Unabomber News History

Copyright 1993 The Washington Post

The Washington Post

June 25, 1993, Friday, Final Edition


LENGTH: 1065 words

HEADLINE: 2nd Scientist Hurt in Blast Linked to Serial Bomber

BYLINE: Andrew Brownstein, Pierre Thomas, Washington Post Staff Writers


A mail bomb exploded yesterday in the hands of a world-renowned Yale computer scientist in what federal officials said was the second blast this week that could be linked to a serial bomber in operation since 1978.

The choice of targets in the Yale case and the Tuesday bombing of a geneticist at the University of California at San Francisco bears the hallmark of the elusive "UNABOM," who targeted employees of the computer industry and university researchers for more than a decade before stopping the bombings in 1987, officials said.

The Bureau of Alcohol, Tobacco and Firearms (ATF) has added the Tuesday bombing in California that injured Charles Epstein to its UNABOM incident list, and FBI agents in New Haven, Conn., said there was an "unavoidable question of connection" to yesterday morning's bombing of David Gelernter at Yale University.

Named for a penchant for targeting academics, UNABOM is believed to be responsible for 12 bombings from 1978 to 1987 in seven states that killed one person and injured 21. Despite the creation of a federal-state UNABOM Task Force, which is still active, the bomber's whereabouts and motives remain a mystery, officials said. What is known is the similarity of the victims, all of whom were either university scientists or employees in the computer and airline industries.

Gelernter, who created a language allowing desktop computers to achieve the power of supercomputers, triggered the explosion when he opened a package around 8:15 a.m. at the school's computer center. As the building's sprinkler system doused a small blaze, Gelernter, 38, raced down five flights of stairs and across the street to the student infirmary, leaving a trail of blood and fending off bystanders with cries of "Leave me alone!" He was listed in stable condition following surgery to repair severe wounds to his abdomen, chest, face and hands.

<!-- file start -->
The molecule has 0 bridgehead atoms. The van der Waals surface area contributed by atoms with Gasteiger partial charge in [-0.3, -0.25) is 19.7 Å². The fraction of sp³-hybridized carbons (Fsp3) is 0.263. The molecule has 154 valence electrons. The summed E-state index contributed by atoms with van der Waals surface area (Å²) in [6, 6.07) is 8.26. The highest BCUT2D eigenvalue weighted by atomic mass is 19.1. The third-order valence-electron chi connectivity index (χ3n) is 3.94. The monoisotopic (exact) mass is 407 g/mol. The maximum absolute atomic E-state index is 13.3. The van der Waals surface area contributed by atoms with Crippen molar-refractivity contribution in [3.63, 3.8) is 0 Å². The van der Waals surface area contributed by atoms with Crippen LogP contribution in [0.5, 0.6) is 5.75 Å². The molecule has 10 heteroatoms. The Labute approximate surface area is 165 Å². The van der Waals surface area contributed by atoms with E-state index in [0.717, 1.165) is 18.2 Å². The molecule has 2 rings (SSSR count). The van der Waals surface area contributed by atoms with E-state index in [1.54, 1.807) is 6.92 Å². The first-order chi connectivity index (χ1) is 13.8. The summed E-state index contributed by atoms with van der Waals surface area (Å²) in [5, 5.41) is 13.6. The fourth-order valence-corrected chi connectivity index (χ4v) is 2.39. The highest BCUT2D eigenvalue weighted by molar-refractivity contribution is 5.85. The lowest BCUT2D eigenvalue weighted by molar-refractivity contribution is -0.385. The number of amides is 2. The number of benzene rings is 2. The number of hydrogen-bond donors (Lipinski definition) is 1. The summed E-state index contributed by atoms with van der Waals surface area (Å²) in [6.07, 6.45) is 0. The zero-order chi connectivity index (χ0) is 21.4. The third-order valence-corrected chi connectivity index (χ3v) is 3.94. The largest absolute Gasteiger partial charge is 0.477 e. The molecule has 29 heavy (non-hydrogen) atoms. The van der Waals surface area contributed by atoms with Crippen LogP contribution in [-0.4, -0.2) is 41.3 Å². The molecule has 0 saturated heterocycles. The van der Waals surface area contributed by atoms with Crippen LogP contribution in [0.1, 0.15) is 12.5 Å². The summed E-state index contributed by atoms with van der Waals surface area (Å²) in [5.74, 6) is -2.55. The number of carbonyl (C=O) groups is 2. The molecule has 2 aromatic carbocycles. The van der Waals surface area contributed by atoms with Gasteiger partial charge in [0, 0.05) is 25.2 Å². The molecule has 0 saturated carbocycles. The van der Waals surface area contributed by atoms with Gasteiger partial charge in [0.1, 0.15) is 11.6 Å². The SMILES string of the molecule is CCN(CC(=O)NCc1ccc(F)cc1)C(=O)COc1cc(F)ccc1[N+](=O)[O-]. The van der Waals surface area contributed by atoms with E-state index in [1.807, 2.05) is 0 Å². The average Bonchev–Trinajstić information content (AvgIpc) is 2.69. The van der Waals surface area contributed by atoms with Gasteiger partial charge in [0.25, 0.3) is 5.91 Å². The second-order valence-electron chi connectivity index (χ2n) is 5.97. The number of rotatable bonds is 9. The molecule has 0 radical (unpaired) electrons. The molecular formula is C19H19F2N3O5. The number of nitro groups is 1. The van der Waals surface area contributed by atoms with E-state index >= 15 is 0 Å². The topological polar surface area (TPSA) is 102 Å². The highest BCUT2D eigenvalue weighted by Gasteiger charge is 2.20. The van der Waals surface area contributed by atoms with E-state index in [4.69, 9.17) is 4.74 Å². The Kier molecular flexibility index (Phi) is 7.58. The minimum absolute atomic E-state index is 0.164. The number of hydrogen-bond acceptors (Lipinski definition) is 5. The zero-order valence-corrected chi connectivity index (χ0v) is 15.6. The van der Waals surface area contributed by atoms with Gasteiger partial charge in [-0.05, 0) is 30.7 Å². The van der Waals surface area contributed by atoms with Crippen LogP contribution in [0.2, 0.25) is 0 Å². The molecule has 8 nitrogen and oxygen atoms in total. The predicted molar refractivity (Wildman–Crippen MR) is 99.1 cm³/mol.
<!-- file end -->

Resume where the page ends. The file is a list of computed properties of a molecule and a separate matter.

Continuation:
Across the country two days earlier, Epstein opened a package in the kitchen of his home in Tiburon, Calif., that had arrived in mail brought in by his daughter Joanna, according to Rick Smith, spokesman for the FBI's San Francisco bureau. The explosion blew off several of Epstein's fingers, broke his arm and caused several abdominal injuries. Epstein, 59, known for his work locating a gene that may contribute to Down's syndrome, was listed in fair condition following surgery.

UNABOM has never shied from targeting well-known people. One early victim was Percy Wood, the president of United Airlines who was targeted in June 1980, according to the ATF. Among the 14 listed UNABOM incidents, at least six bombs were mailed and eight were put in place by the suspect. Federal officials said the San Francisco package carried UNABOM's signature: a pipe bomb nestled in a small package, its explosion triggered by touch.

FBI Director William S. Sessions warned university officials yesterday "to be alert to all packages and mail received" at their offices and homes. In addition to this week's suspected UNABOM incidents, UNABOM explosive devices have been found in the past at Northwestern University, Vanderbilt University and the University of Michigan.